In the remaining games, that connection started to heat up, and he saw his Reception Rate rise, and although it still was not to 2022 Levels, it was much better at 45%. His Y/RR also came in at a respectable level at 7.8 Y/RR in that period. With more opportunities to flash I believe he’ll take advantage and will shine in 2024.

Bryson isn’t just a Deep Threat:

Green is a very physical receiver with very good size at 6’0 215, and he rightfully gets a lot of attention for those Intermediate to Deep routes, but where he does some of his most damage…is in Short Routes (Air Yards 0 – 10 Yards).

And as you can see, his Yards per Route Run (Y/RR) was the best of any receiver in 2023 for Wisconsin football, better even than Will Pauling!!! But he only received ~11% of the Team’s targets at this depth. That should hopefully change given what I’m about to show you next. Which is that most of that production is coming AFTER the catch, with almost 60% of his Yards coming after the catch.

This was right on par with what we saw in 2022 from Bryson, where a large portion of the total yards came after the catch in these short routes. But in 2023 he got even more efficient!

What’s interesting with this graph is that it may also highlight some of the gaps we saw in Green’s performance from a statistical standpoint on those Intermediate Routes. His lack of production after the catch is striking in that pass depth when you look at the dip in YAC from 2022 → 2023. Where it dropped by about a 1/3. Something was off last year, or the opportunities for those Deep Digs/Crossing routes with chances to extend those plays weren’t given to him. Based on this data we need to get the ball to him early and in space in more volume so he can do what he’s proven he can do very well. And that is to go make more out of his receptions with the ball in his hands.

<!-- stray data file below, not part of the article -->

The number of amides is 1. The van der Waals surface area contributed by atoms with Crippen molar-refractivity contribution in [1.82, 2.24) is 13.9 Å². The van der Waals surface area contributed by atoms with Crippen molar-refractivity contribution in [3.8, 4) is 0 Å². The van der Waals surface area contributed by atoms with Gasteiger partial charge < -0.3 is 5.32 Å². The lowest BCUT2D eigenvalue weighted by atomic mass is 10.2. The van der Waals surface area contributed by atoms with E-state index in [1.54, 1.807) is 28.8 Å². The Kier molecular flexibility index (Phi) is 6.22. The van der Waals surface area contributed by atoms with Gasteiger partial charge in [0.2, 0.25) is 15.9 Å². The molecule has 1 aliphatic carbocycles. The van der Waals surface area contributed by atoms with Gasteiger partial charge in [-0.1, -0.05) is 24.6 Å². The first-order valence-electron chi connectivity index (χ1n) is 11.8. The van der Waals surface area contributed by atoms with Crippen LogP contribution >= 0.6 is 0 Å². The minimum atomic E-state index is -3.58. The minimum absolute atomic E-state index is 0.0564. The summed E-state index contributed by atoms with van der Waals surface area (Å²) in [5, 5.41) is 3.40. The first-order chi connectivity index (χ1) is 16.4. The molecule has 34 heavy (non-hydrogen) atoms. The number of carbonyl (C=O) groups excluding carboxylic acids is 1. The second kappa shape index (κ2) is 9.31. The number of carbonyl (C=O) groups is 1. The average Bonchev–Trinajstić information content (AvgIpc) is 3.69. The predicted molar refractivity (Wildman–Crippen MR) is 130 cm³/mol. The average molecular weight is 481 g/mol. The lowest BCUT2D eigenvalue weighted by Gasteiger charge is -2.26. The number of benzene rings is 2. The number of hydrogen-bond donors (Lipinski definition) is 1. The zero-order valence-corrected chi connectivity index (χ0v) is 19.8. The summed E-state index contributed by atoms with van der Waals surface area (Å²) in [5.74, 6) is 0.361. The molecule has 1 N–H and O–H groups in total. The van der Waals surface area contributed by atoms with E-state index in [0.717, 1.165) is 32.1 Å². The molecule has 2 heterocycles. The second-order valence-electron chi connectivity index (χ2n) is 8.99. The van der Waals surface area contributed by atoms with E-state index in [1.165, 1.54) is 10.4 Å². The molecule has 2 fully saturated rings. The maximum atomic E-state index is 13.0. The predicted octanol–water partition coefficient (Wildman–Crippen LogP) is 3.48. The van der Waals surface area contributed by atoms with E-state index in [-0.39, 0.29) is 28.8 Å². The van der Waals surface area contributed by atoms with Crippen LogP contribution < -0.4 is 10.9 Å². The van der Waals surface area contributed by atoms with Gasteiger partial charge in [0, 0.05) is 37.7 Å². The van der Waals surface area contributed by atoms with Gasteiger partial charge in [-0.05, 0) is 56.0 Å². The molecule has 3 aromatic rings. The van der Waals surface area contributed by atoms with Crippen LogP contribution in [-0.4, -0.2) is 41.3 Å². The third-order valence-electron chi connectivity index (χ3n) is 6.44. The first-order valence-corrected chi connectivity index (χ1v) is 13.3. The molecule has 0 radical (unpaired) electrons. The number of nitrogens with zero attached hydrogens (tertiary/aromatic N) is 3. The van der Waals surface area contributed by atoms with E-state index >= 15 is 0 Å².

RECAP of what Bryson Green will add for Wisconsin Football in 2024:

While there were tons of things to nit pick last season for Wisconsin football, for me, the passing game was at the top of the list. Someone must step up to relieve the pressure on TVD and Will Pauling. I firmly believe that player will be Bryson Green, as he moves into the primary outside receiver and replaces Chimere Dike’s spot and ideally absorbs most of his Targets.

When given the right opportunities, he really shined last season. He arguably produced at a 3rd-Team/HM All-B1G level when you look at those last 6 games he played in fully. Especially if you focus solely on the Bowl Game vs. LSU, but even if you exclude that game from your judgment (you should at the very least discount it slightly), he put up extremely strong numbers vs. Iowa/Indiana/Ohio State/Rutgers, where over those matchups plus the Illinois matchup he averaged 4 RECs for 63.66 Yards.

That level of production would equate to 44 RECs & 764 Yards over a 12-game regular season. I’ll tell you right now if we can get that level of production from one of our outside receivers, it will take loads of pressure off the middle of the field! This should allow Pauling & Trech to garner a higher % of their matchups in one-on-one situations. Giving TVD the ultimate safety valve when those shots downfield aren’t there and he can avoid trying to force balls into spots that lead to easy INTs.

This can only happen when the risk of clogging up the middle of the field leaves you vulnerable to the all too real risk of Green beating you on the outside! If Green picks up where he left off in 2023, that last question mark turns into a serious weapon for Phil Longo, and he can unleash TVD and show College Football what the Dairy Raid is supposed to look like.

On Wisconsin!

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Gard Your Fickell is a leading authority on Wisconsin Badgers analytics, specializing in dissecting the intricate data behind football and basketball. With a deep passion for the game and an analytical mindset, Gard Your Fickell offers readers a unique perspective on the Badgers performance.